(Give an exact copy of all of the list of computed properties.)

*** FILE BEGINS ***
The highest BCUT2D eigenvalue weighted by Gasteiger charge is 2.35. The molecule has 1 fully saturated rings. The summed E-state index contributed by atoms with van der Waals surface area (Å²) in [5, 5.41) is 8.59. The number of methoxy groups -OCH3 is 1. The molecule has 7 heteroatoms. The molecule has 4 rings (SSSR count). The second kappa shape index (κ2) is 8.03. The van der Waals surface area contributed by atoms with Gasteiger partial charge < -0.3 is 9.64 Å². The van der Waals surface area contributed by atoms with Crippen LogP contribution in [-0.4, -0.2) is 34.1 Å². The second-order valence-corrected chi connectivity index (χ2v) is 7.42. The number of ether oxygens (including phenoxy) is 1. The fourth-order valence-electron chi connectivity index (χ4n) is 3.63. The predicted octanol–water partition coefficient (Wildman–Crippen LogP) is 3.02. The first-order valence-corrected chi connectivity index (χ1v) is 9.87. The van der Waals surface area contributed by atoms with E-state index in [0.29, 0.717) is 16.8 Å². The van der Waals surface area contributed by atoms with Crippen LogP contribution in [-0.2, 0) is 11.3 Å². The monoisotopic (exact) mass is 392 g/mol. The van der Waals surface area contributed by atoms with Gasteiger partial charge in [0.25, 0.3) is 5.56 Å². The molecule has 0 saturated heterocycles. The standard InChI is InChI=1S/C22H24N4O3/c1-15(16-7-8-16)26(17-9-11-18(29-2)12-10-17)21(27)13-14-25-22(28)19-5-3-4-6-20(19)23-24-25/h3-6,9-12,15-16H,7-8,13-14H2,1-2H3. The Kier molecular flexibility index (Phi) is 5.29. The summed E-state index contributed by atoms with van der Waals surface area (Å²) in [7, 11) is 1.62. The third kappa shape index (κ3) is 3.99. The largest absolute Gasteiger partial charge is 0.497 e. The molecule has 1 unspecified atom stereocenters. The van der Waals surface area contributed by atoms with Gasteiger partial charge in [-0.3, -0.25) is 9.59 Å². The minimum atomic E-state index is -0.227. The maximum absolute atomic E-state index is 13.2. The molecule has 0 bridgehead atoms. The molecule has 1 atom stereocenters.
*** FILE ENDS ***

The highest BCUT2D eigenvalue weighted by Gasteiger charge is 2.35. The molecule has 1 fully saturated rings. The summed E-state index contributed by atoms with van der Waals surface area (Å²) in [5, 5.41) is 8.59. The number of methoxy groups -OCH3 is 1. The molecule has 7 heteroatoms. The molecule has 4 rings (SSSR count). The second kappa shape index (κ2) is 8.03. The van der Waals surface area contributed by atoms with Gasteiger partial charge < -0.3 is 9.64 Å². The van der Waals surface area contributed by atoms with Crippen LogP contribution in [-0.4, -0.2) is 34.1 Å². The second-order valence-corrected chi connectivity index (χ2v) is 7.42. The number of ether oxygens (including phenoxy) is 1. The fourth-order valence-electron chi connectivity index (χ4n) is 3.63. The predicted octanol–water partition coefficient (Wildman–Crippen LogP) is 3.02. The first-order valence-corrected chi connectivity index (χ1v) is 9.87. The van der Waals surface area contributed by atoms with E-state index in [0.29, 0.717) is 16.8 Å². The van der Waals surface area contributed by atoms with Crippen LogP contribution in [-0.2, 0) is 11.3 Å². The monoisotopic (exact) mass is 392 g/mol. The van der Waals surface area contributed by atoms with Gasteiger partial charge in [0.25, 0.3) is 5.56 Å². The molecule has 0 saturated heterocycles. The standard InChI is InChI=1S/C22H24N4O3/c1-15(16-7-8-16)26(17-9-11-18(29-2)12-10-17)21(27)13-14-25-22(28)19-5-3-4-6-20(19)23-24-25/h3-6,9-12,15-16H,7-8,13-14H2,1-2H3. The Kier molecular flexibility index (Phi) is 5.29. The summed E-state index contributed by atoms with van der Waals surface area (Å²) in [7, 11) is 1.62. The third kappa shape index (κ3) is 3.99. The largest absolute Gasteiger partial charge is 0.497 e. The molecule has 1 unspecified atom stereocenters. The van der Waals surface area contributed by atoms with Gasteiger partial charge in [-0.3, -0.25) is 9.59 Å². The minimum atomic E-state index is -0.227. The maximum absolute atomic E-state index is 13.2. The molecule has 0 bridgehead atoms. The molecule has 1 atom stereocenters.